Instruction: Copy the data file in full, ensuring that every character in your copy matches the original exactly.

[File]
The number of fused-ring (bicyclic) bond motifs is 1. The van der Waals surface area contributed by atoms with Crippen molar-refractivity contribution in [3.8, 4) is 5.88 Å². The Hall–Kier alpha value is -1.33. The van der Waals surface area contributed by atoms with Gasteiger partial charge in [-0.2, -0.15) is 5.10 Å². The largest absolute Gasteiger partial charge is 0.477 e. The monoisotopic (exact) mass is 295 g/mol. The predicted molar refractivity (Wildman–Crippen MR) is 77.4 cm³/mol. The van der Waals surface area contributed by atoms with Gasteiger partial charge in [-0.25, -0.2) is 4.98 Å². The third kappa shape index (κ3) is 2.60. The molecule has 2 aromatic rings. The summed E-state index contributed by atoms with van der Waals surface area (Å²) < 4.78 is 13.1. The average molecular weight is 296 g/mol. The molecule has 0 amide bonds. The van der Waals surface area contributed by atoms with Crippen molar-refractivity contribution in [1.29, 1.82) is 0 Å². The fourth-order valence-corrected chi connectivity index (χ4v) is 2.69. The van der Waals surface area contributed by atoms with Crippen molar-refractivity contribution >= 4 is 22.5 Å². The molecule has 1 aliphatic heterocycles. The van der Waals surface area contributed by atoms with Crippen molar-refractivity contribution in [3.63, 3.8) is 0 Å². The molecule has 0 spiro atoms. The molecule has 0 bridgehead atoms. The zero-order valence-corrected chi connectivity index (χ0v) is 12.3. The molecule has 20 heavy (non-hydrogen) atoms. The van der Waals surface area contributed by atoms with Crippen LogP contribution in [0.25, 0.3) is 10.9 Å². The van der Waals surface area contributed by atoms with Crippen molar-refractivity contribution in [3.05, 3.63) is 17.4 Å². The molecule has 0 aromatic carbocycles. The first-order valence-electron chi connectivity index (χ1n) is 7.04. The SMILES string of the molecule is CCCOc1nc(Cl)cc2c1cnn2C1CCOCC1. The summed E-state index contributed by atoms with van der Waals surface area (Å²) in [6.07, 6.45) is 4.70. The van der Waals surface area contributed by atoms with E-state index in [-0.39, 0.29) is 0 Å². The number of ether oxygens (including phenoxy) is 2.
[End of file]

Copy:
The number of fused-ring (bicyclic) bond motifs is 1. The van der Waals surface area contributed by atoms with Crippen molar-refractivity contribution in [3.8, 4) is 5.88 Å². The Hall–Kier alpha value is -1.33. The van der Waals surface area contributed by atoms with Gasteiger partial charge in [-0.2, -0.15) is 5.10 Å². The largest absolute Gasteiger partial charge is 0.477 e. The monoisotopic (exact) mass is 295 g/mol. The predicted molar refractivity (Wildman–Crippen MR) is 77.4 cm³/mol. The van der Waals surface area contributed by atoms with Gasteiger partial charge in [-0.25, -0.2) is 4.98 Å². The third kappa shape index (κ3) is 2.60. The molecule has 2 aromatic rings. The summed E-state index contributed by atoms with van der Waals surface area (Å²) < 4.78 is 13.1. The average molecular weight is 296 g/mol. The molecule has 0 amide bonds. The van der Waals surface area contributed by atoms with Crippen molar-refractivity contribution in [1.29, 1.82) is 0 Å². The fourth-order valence-corrected chi connectivity index (χ4v) is 2.69. The van der Waals surface area contributed by atoms with Crippen molar-refractivity contribution >= 4 is 22.5 Å². The molecule has 1 aliphatic heterocycles. The van der Waals surface area contributed by atoms with Crippen molar-refractivity contribution in [3.63, 3.8) is 0 Å². The molecule has 0 spiro atoms. The molecule has 0 bridgehead atoms. The zero-order valence-corrected chi connectivity index (χ0v) is 12.3. The molecule has 20 heavy (non-hydrogen) atoms. The van der Waals surface area contributed by atoms with Crippen LogP contribution in [0.25, 0.3) is 10.9 Å². The van der Waals surface area contributed by atoms with Crippen molar-refractivity contribution in [3.05, 3.63) is 17.4 Å². The molecule has 0 aromatic carbocycles. The first-order valence-electron chi connectivity index (χ1n) is 7.04. The SMILES string of the molecule is CCCOc1nc(Cl)cc2c1cnn2C1CCOCC1. The summed E-state index contributed by atoms with van der Waals surface area (Å²) in [6.07, 6.45) is 4.70. The van der Waals surface area contributed by atoms with E-state index in [-0.39, 0.29) is 0 Å². The number of ether oxygens (including phenoxy) is 2.